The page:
The rest of the stage sees you fighting a little of everything from the previous stages, including another version of the ball-and-chain boss, as well as some little laser-firing robots who look like refugees from a TMNT game. You actually have to do something other than just walk to the right on this stage, because there's a series of staircases that you can walk up and down in a Castlevania fashion. Here's a hint: unlike Castlevania, you're invincible when you're standing on the stairs. I suppose you could call it a maze, as there are walls preventing you from going straight to the top-right corner, but it's hardly taxing.

Once you get through to the top-right corner of the palace, the scene is set for a showdown. The guy in blue is your assassination target, the evil President Banglar. He calls for his troops to attack, including yet another version of the ball-and-chain guy, and boy do they attack. Ninja Warriors stops being fun at this point: between the tiny range of your attacks, the fact that your shurikens have all the stopping power of a tissue dipped in caramel and the sheer amount (and size) of the enemies, this fight rapidly becomes an exercise in feeding credits into the machine because there simply isn't enough room for a normal person to play skillfully.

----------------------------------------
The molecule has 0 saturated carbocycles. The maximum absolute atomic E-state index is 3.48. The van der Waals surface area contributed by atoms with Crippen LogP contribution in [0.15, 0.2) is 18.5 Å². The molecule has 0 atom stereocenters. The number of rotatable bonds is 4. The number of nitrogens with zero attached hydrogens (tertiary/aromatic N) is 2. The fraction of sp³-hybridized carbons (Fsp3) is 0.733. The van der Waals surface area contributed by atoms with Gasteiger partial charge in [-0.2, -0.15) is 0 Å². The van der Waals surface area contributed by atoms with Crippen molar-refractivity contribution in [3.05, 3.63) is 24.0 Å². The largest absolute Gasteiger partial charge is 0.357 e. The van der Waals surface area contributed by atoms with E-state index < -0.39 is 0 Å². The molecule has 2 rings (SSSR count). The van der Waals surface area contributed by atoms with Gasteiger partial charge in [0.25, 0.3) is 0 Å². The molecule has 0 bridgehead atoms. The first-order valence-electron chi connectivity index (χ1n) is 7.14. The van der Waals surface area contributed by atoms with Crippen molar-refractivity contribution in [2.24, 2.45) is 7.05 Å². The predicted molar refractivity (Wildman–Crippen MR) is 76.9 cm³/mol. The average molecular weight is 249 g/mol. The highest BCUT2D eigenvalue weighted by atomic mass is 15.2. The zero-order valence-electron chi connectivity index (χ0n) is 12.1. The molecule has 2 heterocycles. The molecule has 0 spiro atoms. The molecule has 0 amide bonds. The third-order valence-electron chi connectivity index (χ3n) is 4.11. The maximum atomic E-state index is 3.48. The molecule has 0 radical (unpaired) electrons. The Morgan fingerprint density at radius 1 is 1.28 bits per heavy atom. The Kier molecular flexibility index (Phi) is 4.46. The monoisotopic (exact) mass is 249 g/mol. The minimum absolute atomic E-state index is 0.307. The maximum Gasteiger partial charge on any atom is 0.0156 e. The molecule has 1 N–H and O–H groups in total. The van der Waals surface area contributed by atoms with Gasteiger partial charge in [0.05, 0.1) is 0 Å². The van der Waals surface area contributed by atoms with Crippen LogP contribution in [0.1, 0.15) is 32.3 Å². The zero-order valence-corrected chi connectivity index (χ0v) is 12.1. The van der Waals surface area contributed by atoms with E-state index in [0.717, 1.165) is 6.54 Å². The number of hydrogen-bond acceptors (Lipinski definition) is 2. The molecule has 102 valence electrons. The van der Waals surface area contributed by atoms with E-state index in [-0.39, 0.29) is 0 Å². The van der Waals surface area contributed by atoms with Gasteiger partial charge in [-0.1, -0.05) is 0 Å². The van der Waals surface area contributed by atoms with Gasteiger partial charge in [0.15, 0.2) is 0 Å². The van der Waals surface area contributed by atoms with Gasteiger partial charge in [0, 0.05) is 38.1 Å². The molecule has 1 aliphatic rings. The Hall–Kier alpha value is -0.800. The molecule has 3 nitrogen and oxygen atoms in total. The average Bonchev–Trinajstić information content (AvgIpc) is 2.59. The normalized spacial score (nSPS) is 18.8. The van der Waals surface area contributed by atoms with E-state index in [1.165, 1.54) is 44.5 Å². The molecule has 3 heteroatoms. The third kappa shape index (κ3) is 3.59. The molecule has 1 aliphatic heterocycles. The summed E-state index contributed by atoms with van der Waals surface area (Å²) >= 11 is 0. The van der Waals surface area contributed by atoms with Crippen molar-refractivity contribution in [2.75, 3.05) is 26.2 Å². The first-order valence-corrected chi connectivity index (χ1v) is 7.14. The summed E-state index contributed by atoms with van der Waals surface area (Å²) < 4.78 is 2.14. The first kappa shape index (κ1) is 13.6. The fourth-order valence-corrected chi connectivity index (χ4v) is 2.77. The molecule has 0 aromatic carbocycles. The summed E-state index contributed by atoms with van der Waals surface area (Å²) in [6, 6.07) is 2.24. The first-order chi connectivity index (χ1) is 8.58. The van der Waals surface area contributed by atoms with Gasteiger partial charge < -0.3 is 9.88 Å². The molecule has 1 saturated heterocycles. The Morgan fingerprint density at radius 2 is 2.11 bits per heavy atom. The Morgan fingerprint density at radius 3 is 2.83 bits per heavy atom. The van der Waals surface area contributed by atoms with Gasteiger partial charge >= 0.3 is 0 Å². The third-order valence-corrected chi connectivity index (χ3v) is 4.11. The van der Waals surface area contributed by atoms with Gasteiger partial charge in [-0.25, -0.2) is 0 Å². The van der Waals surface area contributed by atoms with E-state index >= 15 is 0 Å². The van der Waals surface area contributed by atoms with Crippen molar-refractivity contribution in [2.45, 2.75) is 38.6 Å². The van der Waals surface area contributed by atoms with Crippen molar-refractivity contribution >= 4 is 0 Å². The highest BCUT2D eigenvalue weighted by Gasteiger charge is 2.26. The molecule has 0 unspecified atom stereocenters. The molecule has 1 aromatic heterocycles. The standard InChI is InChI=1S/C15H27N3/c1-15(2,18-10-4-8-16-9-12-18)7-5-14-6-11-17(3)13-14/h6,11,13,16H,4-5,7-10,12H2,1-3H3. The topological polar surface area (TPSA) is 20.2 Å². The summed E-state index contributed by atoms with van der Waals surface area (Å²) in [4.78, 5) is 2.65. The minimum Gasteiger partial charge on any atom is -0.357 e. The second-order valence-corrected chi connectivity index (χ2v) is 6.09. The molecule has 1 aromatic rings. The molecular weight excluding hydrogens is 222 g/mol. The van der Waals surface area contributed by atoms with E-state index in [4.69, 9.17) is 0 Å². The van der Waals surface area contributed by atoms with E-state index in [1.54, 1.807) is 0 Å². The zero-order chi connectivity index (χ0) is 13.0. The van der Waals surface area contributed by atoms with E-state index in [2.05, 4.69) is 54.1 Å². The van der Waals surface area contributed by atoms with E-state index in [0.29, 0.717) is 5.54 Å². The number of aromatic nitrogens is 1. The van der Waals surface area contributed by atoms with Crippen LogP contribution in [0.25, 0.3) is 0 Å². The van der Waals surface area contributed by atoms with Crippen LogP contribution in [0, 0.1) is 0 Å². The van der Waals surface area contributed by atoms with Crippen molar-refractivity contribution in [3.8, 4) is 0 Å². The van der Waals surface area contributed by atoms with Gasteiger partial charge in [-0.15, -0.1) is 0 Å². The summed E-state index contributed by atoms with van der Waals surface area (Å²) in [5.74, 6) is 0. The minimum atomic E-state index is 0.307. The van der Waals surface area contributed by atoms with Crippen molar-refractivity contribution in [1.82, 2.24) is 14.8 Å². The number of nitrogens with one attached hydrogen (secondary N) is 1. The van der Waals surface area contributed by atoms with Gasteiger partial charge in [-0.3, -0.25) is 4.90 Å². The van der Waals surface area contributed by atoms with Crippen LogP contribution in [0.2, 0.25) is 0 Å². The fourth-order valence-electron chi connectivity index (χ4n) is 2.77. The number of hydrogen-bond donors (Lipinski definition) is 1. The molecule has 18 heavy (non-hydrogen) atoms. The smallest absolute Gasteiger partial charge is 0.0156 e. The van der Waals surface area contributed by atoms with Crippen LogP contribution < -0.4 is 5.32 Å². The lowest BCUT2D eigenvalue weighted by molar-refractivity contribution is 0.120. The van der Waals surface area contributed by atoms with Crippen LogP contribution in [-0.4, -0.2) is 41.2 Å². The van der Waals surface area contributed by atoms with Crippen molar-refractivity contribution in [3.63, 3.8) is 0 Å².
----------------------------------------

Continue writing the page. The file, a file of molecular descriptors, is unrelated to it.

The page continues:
Still, once you've done it you'll never have to see that ball-and-chain guy again.

Straight after that fight, and the President cowers in the corner of the room with no way out. That's what you get for living in a house that's just one long corridor, you scumbag. He doesn't put up a fight, so all that's left is to stab him and complete your mission. Huzzah! He's dead, you've saved the world (I guess?) and now it's time to look forward to a nice, long robot retirement, sitting in a mechanical rocking chair and reminiscing about the time a ninja dressed as a bat tried to kill you by gliding into you. Sounds lovely! Wait, what are you doing?